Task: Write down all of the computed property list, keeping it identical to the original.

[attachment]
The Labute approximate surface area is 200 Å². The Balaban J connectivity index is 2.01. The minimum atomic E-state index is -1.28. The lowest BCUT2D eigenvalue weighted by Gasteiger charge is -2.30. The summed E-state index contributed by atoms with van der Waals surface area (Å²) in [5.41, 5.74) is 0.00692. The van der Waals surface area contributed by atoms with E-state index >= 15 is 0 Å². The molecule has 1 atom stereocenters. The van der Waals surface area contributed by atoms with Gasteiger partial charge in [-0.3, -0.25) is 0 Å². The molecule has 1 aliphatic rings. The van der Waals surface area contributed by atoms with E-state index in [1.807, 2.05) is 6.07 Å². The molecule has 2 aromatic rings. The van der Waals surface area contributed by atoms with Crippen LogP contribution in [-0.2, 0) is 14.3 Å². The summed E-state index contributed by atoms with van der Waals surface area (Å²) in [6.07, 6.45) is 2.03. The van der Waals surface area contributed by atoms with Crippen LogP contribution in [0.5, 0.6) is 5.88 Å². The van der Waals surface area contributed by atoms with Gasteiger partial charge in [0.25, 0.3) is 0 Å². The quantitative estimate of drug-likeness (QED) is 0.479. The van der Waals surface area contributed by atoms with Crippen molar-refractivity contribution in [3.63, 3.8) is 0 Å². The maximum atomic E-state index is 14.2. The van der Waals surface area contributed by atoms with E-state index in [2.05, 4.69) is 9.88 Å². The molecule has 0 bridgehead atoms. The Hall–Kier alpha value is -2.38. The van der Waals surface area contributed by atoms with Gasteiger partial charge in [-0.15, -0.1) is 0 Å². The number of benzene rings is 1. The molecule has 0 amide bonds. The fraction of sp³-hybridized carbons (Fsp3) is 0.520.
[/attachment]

The Labute approximate surface area is 200 Å². The Balaban J connectivity index is 2.01. The minimum atomic E-state index is -1.28. The lowest BCUT2D eigenvalue weighted by Gasteiger charge is -2.30. The summed E-state index contributed by atoms with van der Waals surface area (Å²) in [5.41, 5.74) is 0.00692. The van der Waals surface area contributed by atoms with E-state index >= 15 is 0 Å². The molecule has 1 atom stereocenters. The van der Waals surface area contributed by atoms with Gasteiger partial charge in [-0.3, -0.25) is 0 Å². The molecule has 1 aliphatic rings. The van der Waals surface area contributed by atoms with E-state index in [1.807, 2.05) is 6.07 Å². The molecule has 2 aromatic rings. The van der Waals surface area contributed by atoms with Crippen LogP contribution in [-0.2, 0) is 14.3 Å². The summed E-state index contributed by atoms with van der Waals surface area (Å²) in [6.07, 6.45) is 2.03. The van der Waals surface area contributed by atoms with Crippen LogP contribution in [0.5, 0.6) is 5.88 Å². The van der Waals surface area contributed by atoms with Gasteiger partial charge in [0.25, 0.3) is 0 Å². The quantitative estimate of drug-likeness (QED) is 0.479. The van der Waals surface area contributed by atoms with Crippen molar-refractivity contribution in [3.63, 3.8) is 0 Å². The maximum atomic E-state index is 14.2. The van der Waals surface area contributed by atoms with E-state index in [2.05, 4.69) is 9.88 Å². The molecule has 0 bridgehead atoms. The Hall–Kier alpha value is -2.38. The van der Waals surface area contributed by atoms with Gasteiger partial charge in [-0.15, -0.1) is 0 Å². The number of benzene rings is 1. The molecule has 0 amide bonds. The fraction of sp³-hybridized carbons (Fsp3) is 0.520.